Protest Will Wrap Around the Paper’s Building on Public

(Photos by Paul Wellman)

The protest bells shall be ringing in downtown Santa Barbara
once again this week. On Wednesday, December 6, from noon to 12:45
p.m., the journalists who remain employed at the
News-Press will be gathering with their supporters,
including fired reporter Melinda Burns (pictured), to march on State,
Anacapa, Ortega, and De la Guerra streets, encircling the
newspaper’s headquarters. Melinda%20Burns%20Web.JPG “The Organized Newsroom,” as they’re
known, will march with signs and strength around the
News-Press block, starting and ending in De la Guerra
Plaza where speakers will provide the community with an update on
their demands and plans since the newsroom voted overwhelmingly to
join the Teamsters union.

It is being billed as a “lunchtime march against Wendy McCaw,”
the paper’s owner who is now known internationally for causing the
bulk of her experienced, award-winning staff to quit. Others, such
as Burns, were fired or had their roles reduced due to their union
support and criticism of the owner’s increasing influence over what
was supposed to be objective news.

The march will be yet another attempt to persuade McCaw to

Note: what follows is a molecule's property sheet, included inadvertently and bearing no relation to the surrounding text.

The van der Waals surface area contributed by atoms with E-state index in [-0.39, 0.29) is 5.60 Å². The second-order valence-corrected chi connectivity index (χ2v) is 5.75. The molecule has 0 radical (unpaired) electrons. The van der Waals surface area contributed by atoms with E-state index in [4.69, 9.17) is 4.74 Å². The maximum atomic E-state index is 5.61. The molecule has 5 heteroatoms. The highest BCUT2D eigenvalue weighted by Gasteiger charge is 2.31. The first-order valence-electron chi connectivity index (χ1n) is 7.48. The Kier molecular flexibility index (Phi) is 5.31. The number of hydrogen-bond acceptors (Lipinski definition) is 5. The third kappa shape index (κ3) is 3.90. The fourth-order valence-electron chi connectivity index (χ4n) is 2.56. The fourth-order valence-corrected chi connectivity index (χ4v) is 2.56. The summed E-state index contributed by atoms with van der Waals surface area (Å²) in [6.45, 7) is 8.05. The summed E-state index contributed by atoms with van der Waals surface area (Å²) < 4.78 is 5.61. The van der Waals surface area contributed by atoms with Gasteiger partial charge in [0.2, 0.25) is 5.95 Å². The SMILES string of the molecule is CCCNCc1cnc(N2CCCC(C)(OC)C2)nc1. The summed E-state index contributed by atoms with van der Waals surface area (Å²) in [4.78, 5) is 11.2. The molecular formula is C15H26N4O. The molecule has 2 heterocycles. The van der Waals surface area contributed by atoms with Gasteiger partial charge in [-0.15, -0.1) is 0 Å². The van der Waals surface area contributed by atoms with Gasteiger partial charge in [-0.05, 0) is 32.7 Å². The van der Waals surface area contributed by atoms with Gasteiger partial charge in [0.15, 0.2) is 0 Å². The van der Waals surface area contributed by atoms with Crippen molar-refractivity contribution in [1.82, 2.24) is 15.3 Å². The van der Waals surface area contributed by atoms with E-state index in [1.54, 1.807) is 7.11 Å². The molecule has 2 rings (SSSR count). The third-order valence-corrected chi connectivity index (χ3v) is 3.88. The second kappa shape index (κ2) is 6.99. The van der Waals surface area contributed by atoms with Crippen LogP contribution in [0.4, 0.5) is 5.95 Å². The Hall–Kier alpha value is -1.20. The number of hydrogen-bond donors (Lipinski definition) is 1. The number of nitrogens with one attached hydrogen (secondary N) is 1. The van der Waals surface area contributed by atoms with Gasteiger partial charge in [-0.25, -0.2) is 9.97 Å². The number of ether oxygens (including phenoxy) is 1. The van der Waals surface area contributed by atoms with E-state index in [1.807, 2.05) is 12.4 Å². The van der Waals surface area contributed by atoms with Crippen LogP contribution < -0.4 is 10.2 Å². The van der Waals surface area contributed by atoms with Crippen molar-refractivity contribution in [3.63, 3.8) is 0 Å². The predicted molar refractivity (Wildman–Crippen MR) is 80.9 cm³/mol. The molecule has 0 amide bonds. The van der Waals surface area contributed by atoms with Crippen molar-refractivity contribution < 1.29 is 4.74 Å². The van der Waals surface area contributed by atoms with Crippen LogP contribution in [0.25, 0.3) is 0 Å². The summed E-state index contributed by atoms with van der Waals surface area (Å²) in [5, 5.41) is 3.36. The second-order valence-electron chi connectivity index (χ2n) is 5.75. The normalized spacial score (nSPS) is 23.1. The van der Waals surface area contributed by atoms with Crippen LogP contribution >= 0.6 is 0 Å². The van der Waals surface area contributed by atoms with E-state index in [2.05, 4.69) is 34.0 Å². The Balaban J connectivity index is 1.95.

“build back the wall between opinion and news,” according to a
press release available at newspress%20group.jpg The lack of that wall has fostered an
“atmosphere of intimidation and betrayal” that’s clearly not
conducive to healthy news reporting: over the past few months, the
paper’s output has dwindled to at times embarrassingly low levels
and stories have been entirely missed that the paper would have
otherwise broke. And in one case, a fire drill was reported to be a
real fire that was described as occurring within a couple blocks of
the News-Press building.

One of the march’s main demands will be the reinstatement of
Melinda Burns, who was fired by McCaw after 21 years. Nearly 700
people have signed a petition to bring her back, and is intended to
bolster that support. news%20press%20duct%20tape.jpg But most importantly, the march is
designed to make McCaw begin negotiating an employment contract
that the newsroom considers fair.

Meanwhile, McCaw, who does not do interviews, has challenged the
union vote and, despite worldwide criticism and community ridicule,
has not budged on her stance of doing as she pleases. The only sign
of compliance with anyone other than herself was the recent
tear-down of the green chainlink fence that the paper had erected
around their parking lot. Critics claimed that the fence was to
block the pro-newsroom signs in cars of employees, but the paper
said in an odd editorial that it was to block improvements
underway. In any case, the paper did not apply for the correct
permits, so the city threatened with fines and the fence was taken


Please note this login is to submit events or press releases. Use this page here to login for your Independent subscription

Not a member? Sign up here.